GSA pushes back on Dems over Trump hotel

GSA pushes back on Dems over Trump hotel
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The General Services Administration (GSA) is pushing back against a letter published by House Democrats Wednesday that claimed the agency had concluded that President-elect Donald TrumpDonald John TrumpGraham: America must 'accept the pain that comes in standing up to China' Weld 'thrilled' more Republicans are challenging Trump New data challenges Trump's economic narrative MORE will be in violation of a lease agreement with the federal government when he is sworn into office.

The letter, sent to the agency on Wednesday and published online, claims that a GSA official told lawmakers in a briefing that the agency had assessed the lease and decided that Trump will break the lease “the moment he takes office on January 20, 2017," unless he divests his interests in a new Trump International Hotel in Washington, D.C.

In their letter, the Democrats included a portion of a provision in the lease agreement that stipulates that no elected official “shall be admitted to any share or part of this Lease or to any benefit that may arise therefrom.”


The letter was sent by Democratic Reps. Elijah Cummings (Md.), Peter DeFazio (Ore.), Gerry ConnollyGerald (Gerry) Edward ConnollyHistory in the House: Congress weathers unprecedented week Democrat grills DHS chief over viral image of drowned migrant and child Hillicon Valley: Lawmakers struggle to understand Facebook's Libra project | EU hits Amazon with antitrust probe | New cybersecurity concerns over census | Robocall, election security bills head to House floor | Privacy questions over FaceApp MORE (Va.) and André Carson (Ind.).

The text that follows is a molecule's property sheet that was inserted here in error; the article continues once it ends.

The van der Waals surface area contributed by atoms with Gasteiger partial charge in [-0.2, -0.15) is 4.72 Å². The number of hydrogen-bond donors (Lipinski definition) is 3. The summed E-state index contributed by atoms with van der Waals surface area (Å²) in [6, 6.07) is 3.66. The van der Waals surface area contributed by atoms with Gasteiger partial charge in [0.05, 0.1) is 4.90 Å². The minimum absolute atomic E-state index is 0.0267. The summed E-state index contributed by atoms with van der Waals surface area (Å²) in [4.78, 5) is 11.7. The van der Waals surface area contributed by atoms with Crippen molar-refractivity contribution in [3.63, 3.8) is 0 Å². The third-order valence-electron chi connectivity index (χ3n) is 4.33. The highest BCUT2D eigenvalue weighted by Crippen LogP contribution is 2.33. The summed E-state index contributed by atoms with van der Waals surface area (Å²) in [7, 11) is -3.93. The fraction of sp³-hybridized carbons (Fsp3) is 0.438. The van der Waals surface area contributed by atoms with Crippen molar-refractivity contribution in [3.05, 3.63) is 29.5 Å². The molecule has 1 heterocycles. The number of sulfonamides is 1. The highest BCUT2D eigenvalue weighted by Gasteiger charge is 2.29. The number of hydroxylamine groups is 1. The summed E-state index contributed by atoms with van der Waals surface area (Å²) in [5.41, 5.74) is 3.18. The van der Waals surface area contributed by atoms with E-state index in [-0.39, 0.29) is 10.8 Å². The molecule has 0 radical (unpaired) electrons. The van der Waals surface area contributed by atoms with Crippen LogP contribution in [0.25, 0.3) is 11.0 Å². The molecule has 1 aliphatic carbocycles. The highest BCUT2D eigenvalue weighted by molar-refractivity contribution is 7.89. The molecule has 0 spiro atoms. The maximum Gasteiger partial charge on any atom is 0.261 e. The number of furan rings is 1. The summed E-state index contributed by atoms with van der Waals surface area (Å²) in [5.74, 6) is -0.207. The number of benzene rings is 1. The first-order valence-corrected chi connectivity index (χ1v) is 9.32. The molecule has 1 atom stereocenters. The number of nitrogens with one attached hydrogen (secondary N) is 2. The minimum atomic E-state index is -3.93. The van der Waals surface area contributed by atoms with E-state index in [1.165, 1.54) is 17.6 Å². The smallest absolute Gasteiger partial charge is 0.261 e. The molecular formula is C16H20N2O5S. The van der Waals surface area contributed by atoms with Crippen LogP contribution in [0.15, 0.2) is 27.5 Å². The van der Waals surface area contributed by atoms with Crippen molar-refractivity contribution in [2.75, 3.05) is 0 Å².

In a statement later Wednesday, a GSA spokesperson refuted the letter, saying the agency had not reached a conclusion about whether Trump would be violating the lease at the Old Post Office building, which houses his new hotel.

“GSA does not have a position that the lease provision requires the President-elect to divest of his financial interests,” the spokesperson said. “We can make no definitive statement at this time about what would constitute a breach of the agreement, and to do so now would be premature.”

The statement added that it would not reach a final determination about the lease agreement until Trump is inaugurated and has reached a decision about how to organize his business interests.

The GSA spokesman included the full section of the lease agreement, which continues, “provided, however, that this provision shall not be construed as extending to any Person who may be a shareholder or other beneficial owner of any publicly held corporation or other entity, if this Lease is for the general benefit of such corporation or other entity.”

Trump transition spokesman Jason Miller told reporters Wednesday that Trump will address the hotel issue in a January press conferences about his businesses. The press conference was originally scheduled for Thursday.